A sample of ESPNNewYork.com's take on the Chandler-Hibbert matchup:
Mike Woodson hardly ever criticizes his players in public.
But the New York Knicks coach broke protocol following Game 1 of the Indiana Pacers series.
After he watched Indiana's Roy Hibbert outplay Tyson Chandler in the series opener, Woodson said, "I've got to get Tyson (Chandler) playing better than Hibbert."
So far, Woodson's fallen far short of that goal.
Hibbert's been one of the best players in this young series. And some of his success has come at Chandler's expense.
In the Pacers' Game 3 win, Hibbert poured in 24 points and pulled down 12 rebounds (eight offensive); the Pacers outscored the Knicks by 20 with their big man on the floor.
"He kind of had his way," Woodson said after Game 3, "and that's got to change."
The Knicks say that they failed to execute their defensive schemes against Hibbert in Game 3. They intended to trap Hibbert and the other Pacers bigs, just as they had in Game 2.
Instead, they left members of their front line vulnerable in one-on-one matchups and left the rim exposed thanks to poor rotations.
The Knicks' lax approach helped Indiana dominate the boards (53-40) and beat New York on second-chance points (20-10).
"We’re not trapping (the Pacers' bigs), then we’re in a tough spot," Chandler said.
That's a big problem that the Knicks need to handle heading into Game 4.
But they also need a better effort from Chandler if he gets matched up against Hibbert.
Hibbert scored on at least three post moves in which Chandler was matched up with him, one-on-one, in Game 3.
It was hard not to notice Hibbert scoring directly over Chandler, the 2011-12 Defensive Player of the Year.
Jason Kidd: The scoreless streak is up to seven games and 31 quarters after Kidd missed his lone shot in Game 3.
Kidd had six rebounds, two assists and two steals in 20 minutes, but it’s hard to make a case that the 40-year-old future Hall of Famer helped the Knicks with another doughnut in the points column. Kidd matched Carmelo Anthony for the worst plus-minus (minus-16) in the loss to the Pacers.
Ian Mahinmi: With Hibbert dominating, the Pacers didn’t need much from their backup big man. Mahinmi only played six minutes, scoring two points and grabbing four rebounds.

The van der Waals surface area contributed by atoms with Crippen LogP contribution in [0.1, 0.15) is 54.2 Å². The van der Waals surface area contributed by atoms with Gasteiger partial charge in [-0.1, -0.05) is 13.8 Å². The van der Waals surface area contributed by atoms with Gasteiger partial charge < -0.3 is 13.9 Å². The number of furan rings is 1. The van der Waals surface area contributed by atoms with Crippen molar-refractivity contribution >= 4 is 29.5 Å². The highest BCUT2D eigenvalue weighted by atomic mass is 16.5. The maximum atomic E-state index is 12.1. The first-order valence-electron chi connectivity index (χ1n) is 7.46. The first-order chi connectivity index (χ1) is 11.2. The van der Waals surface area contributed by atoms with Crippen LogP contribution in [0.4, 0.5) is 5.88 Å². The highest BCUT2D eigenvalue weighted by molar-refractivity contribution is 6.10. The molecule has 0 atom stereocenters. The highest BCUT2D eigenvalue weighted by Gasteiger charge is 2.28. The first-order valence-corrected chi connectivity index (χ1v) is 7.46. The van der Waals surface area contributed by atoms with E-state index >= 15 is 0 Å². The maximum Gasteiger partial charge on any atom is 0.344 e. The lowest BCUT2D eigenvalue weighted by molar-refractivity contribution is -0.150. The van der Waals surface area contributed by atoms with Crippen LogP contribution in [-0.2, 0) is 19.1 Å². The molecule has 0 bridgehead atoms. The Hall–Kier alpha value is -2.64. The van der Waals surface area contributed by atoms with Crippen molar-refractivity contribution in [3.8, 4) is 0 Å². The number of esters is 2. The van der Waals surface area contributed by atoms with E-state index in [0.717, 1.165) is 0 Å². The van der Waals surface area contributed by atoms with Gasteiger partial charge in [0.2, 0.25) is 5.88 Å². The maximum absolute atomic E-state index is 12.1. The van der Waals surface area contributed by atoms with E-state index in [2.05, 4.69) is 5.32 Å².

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Kidd, who hasn’t scored since the first quarter of Game 2 in the first round, did manage to make an impact on the Knicks’ series-evening win over the Pacers despite missing all three of his shots. Kidd’s contributions aren’t reflected by his unimpressive numbers (four assists, two rebounds, two steals in 24 minutes).
The Knicks were plus-20 with Kidd on the floor. He made a few critical hustle plays to help the Knicks go on their 30-2 run in the second half that put away the Pacers, including an offensive rebound and pretty feed to Tyson Chandler for a dunk at the end of the third quarter.
Tyson Chandler: Like Kidd, Chandler didn’t put up impressive numbers, but his presence was felt in the Knicks’ Game 2 win.
Chandler had only eight points and four rebounds, but the Knicks were plus-21 in his 31 minutes. He played a key role in holding Pacers center Roy Hibbert to six points on 3-of-7 shooting.
Ian Mahinmi: The only statistic Mahinmi recorded in five Game 2 minutes was one turnover.
Jason Kidd: The Knicks didn’t sign Jason Kidd for his scoring, but it’d sure help New York’s cause if the 40-year-old point guard put the ball in the basket every once in a while.
Kidd went scoreless for the fifth consecutive game in the Knicks’ Game 1 loss to the Indiana Pacers. He was 0-of-1 from the floor in 17 minutes, grabbing two rebounds, dishing out one assist and committing one turnover.
Kidd’s last points came on a 3-pointer in the first quarter of the Knicks’ Game 2 win over the Boston Celtics in the first round. He has played 137 minutes and missed 11 shots since then.
Tyson Chandler: ESPNNewYork.com described Chandler as “practically invisible” in Game 1.
Chandler’s line in the loss to the Pacers: four points, three rebounds, two blocks, two turnovers and one steal before fouling out after 28 minutes. Round 1 of the heavyweight battle between Chandler and Roy Hibbert (14 points, 6-9 FG, eight rebounds, five blocks, four assists) was a knockout.
Ian Mahinmi: Maybe the most stunning stat of the Pacers-Knicks series opener was that Mahinmi didn’t commit a foul in his nine minutes.
He didn’t do much else, either: no points, no shots, one rebound, one block and one turnover. The Pacers did outscore the Knicks by eight with Mahinmi on the floor, though.
Tyson Chandler: This looked like the Chandler who played such a critical role in the Mavs’ title run. This was the Chandler the Knicks envisioned when they signed him to a rich four-year deal.
Chandler came up with nine points, 12 rebounds, two blocks and a handful of clutch plays that didn’t necessarily show up in the box score to help the Knicks close out the Celtics for their first playoff series win since 2000.
“I felt 100 percent tonight,” Chandler told reporters. “It’s absolutely the best I’ve felt the entire playoffs, obviously coming off the neck injury. Tonight was the first time I came in the game feeling 100 percent and being able to go through my regular routine.”
Jason Kidd: Kidd’s scoreless drought reached four consecutive games. He averaged only 1.8 points per game in the series and hasn’t scored since hitting a 3-pointer during the first quarter of Game 2.
At this point, Kidd is the Knicks’ third point guard behind Raymond Felton and Pablo Prigioni. The Knicks were outscored by nine in Kidd’s 16 Game 6 minutes, with him contributing three rebounds, one steal, one assist and three turnovers.